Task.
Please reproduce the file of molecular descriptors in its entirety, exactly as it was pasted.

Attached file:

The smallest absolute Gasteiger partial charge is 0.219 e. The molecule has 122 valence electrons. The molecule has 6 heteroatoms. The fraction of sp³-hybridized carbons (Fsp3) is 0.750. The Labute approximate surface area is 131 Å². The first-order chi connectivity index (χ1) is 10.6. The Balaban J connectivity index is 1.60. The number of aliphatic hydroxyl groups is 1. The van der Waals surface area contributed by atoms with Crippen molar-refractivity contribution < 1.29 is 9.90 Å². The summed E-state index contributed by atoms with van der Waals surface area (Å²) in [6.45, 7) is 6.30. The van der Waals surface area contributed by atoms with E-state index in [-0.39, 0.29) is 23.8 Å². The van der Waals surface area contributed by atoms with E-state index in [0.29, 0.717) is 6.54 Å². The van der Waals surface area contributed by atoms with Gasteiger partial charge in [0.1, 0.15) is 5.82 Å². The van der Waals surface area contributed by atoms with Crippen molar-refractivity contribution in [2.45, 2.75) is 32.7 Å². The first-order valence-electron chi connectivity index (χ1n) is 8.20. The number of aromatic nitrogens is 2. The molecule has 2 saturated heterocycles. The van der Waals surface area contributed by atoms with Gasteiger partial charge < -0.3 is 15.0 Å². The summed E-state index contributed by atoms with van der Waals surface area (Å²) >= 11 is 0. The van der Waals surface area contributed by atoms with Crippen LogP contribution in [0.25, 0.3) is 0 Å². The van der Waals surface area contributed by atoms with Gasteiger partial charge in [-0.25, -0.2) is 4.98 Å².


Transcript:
The smallest absolute Gasteiger partial charge is 0.219 e. The molecule has 122 valence electrons. The molecule has 6 heteroatoms. The fraction of sp³-hybridized carbons (Fsp3) is 0.750. The Labute approximate surface area is 131 Å². The first-order chi connectivity index (χ1) is 10.6. The Balaban J connectivity index is 1.60. The number of aliphatic hydroxyl groups is 1. The van der Waals surface area contributed by atoms with Crippen molar-refractivity contribution < 1.29 is 9.90 Å². The summed E-state index contributed by atoms with van der Waals surface area (Å²) in [6.45, 7) is 6.30. The van der Waals surface area contributed by atoms with E-state index in [-0.39, 0.29) is 23.8 Å². The van der Waals surface area contributed by atoms with E-state index in [0.29, 0.717) is 6.54 Å². The van der Waals surface area contributed by atoms with Gasteiger partial charge in [0.1, 0.15) is 5.82 Å². The van der Waals surface area contributed by atoms with Crippen molar-refractivity contribution in [2.45, 2.75) is 32.7 Å². The first-order valence-electron chi connectivity index (χ1n) is 8.20. The number of aromatic nitrogens is 2. The molecule has 2 saturated heterocycles. The van der Waals surface area contributed by atoms with Gasteiger partial charge < -0.3 is 15.0 Å². The summed E-state index contributed by atoms with van der Waals surface area (Å²) >= 11 is 0. The van der Waals surface area contributed by atoms with Crippen LogP contribution in [0.25, 0.3) is 0 Å². The van der Waals surface area contributed by atoms with Gasteiger partial charge in [-0.25, -0.2) is 4.98 Å².